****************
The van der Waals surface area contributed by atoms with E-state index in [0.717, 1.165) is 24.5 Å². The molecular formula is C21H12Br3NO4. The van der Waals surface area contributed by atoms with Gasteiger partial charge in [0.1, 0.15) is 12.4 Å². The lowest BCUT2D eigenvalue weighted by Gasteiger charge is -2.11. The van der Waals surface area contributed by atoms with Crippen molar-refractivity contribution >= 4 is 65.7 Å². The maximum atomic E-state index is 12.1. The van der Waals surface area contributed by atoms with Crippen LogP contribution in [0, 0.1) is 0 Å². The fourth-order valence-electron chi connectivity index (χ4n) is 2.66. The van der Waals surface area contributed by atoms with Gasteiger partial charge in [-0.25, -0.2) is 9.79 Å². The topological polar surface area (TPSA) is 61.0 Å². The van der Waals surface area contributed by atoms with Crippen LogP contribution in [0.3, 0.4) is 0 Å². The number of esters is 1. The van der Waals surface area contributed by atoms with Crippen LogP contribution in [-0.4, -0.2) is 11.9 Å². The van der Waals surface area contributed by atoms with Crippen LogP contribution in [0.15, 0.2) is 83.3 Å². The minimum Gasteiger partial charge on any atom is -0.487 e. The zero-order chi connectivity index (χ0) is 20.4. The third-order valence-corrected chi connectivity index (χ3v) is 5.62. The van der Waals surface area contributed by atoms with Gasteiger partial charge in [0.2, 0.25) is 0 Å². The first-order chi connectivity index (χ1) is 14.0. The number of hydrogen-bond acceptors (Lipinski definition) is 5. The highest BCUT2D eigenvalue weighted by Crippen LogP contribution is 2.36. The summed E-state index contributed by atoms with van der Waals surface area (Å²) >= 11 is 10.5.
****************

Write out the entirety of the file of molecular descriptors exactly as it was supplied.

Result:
The van der Waals surface area contributed by atoms with E-state index in [0.717, 1.165) is 24.5 Å². The molecular formula is C21H12Br3NO4. The van der Waals surface area contributed by atoms with Gasteiger partial charge in [0.1, 0.15) is 12.4 Å². The lowest BCUT2D eigenvalue weighted by Gasteiger charge is -2.11. The van der Waals surface area contributed by atoms with Crippen molar-refractivity contribution >= 4 is 65.7 Å². The maximum atomic E-state index is 12.1. The van der Waals surface area contributed by atoms with Crippen LogP contribution in [0, 0.1) is 0 Å². The fourth-order valence-electron chi connectivity index (χ4n) is 2.66. The van der Waals surface area contributed by atoms with Gasteiger partial charge in [-0.25, -0.2) is 9.79 Å². The topological polar surface area (TPSA) is 61.0 Å². The van der Waals surface area contributed by atoms with Crippen LogP contribution in [0.3, 0.4) is 0 Å². The number of esters is 1. The van der Waals surface area contributed by atoms with Crippen LogP contribution in [-0.4, -0.2) is 11.9 Å². The van der Waals surface area contributed by atoms with Crippen LogP contribution in [0.15, 0.2) is 83.3 Å². The minimum Gasteiger partial charge on any atom is -0.487 e. The zero-order chi connectivity index (χ0) is 20.4. The third-order valence-corrected chi connectivity index (χ3v) is 5.62. The van der Waals surface area contributed by atoms with Gasteiger partial charge in [0.2, 0.25) is 0 Å². The first-order chi connectivity index (χ1) is 14.0. The number of hydrogen-bond acceptors (Lipinski definition) is 5. The highest BCUT2D eigenvalue weighted by Crippen LogP contribution is 2.36. The summed E-state index contributed by atoms with van der Waals surface area (Å²) >= 11 is 10.5.